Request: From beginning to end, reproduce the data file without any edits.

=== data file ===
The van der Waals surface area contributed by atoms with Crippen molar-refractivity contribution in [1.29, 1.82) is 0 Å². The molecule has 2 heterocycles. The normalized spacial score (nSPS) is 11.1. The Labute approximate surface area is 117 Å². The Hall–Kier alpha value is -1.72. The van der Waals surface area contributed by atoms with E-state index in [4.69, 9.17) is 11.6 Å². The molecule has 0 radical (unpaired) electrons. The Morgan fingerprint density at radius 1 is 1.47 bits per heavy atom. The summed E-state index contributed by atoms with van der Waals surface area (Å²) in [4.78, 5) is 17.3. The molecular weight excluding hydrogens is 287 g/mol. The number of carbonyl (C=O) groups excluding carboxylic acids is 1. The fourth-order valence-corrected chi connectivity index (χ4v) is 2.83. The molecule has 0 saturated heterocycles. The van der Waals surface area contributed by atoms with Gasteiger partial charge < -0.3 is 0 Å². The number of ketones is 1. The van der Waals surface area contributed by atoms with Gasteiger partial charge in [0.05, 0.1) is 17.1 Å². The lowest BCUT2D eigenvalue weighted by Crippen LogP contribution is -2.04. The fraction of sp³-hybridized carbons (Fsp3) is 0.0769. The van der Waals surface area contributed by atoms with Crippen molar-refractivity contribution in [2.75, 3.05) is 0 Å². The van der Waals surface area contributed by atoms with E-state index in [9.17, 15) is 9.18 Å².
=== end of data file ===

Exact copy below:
The van der Waals surface area contributed by atoms with Crippen molar-refractivity contribution in [1.29, 1.82) is 0 Å². The molecule has 2 heterocycles. The normalized spacial score (nSPS) is 11.1. The Labute approximate surface area is 117 Å². The Hall–Kier alpha value is -1.72. The van der Waals surface area contributed by atoms with E-state index in [4.69, 9.17) is 11.6 Å². The molecule has 0 radical (unpaired) electrons. The Morgan fingerprint density at radius 1 is 1.47 bits per heavy atom. The summed E-state index contributed by atoms with van der Waals surface area (Å²) in [4.78, 5) is 17.3. The molecular weight excluding hydrogens is 287 g/mol. The number of carbonyl (C=O) groups excluding carboxylic acids is 1. The fourth-order valence-corrected chi connectivity index (χ4v) is 2.83. The molecule has 0 saturated heterocycles. The van der Waals surface area contributed by atoms with Gasteiger partial charge < -0.3 is 0 Å². The number of ketones is 1. The van der Waals surface area contributed by atoms with Gasteiger partial charge in [0.05, 0.1) is 17.1 Å². The lowest BCUT2D eigenvalue weighted by Crippen LogP contribution is -2.04. The fraction of sp³-hybridized carbons (Fsp3) is 0.0769. The van der Waals surface area contributed by atoms with Crippen molar-refractivity contribution in [2.75, 3.05) is 0 Å². The van der Waals surface area contributed by atoms with E-state index in [9.17, 15) is 9.18 Å².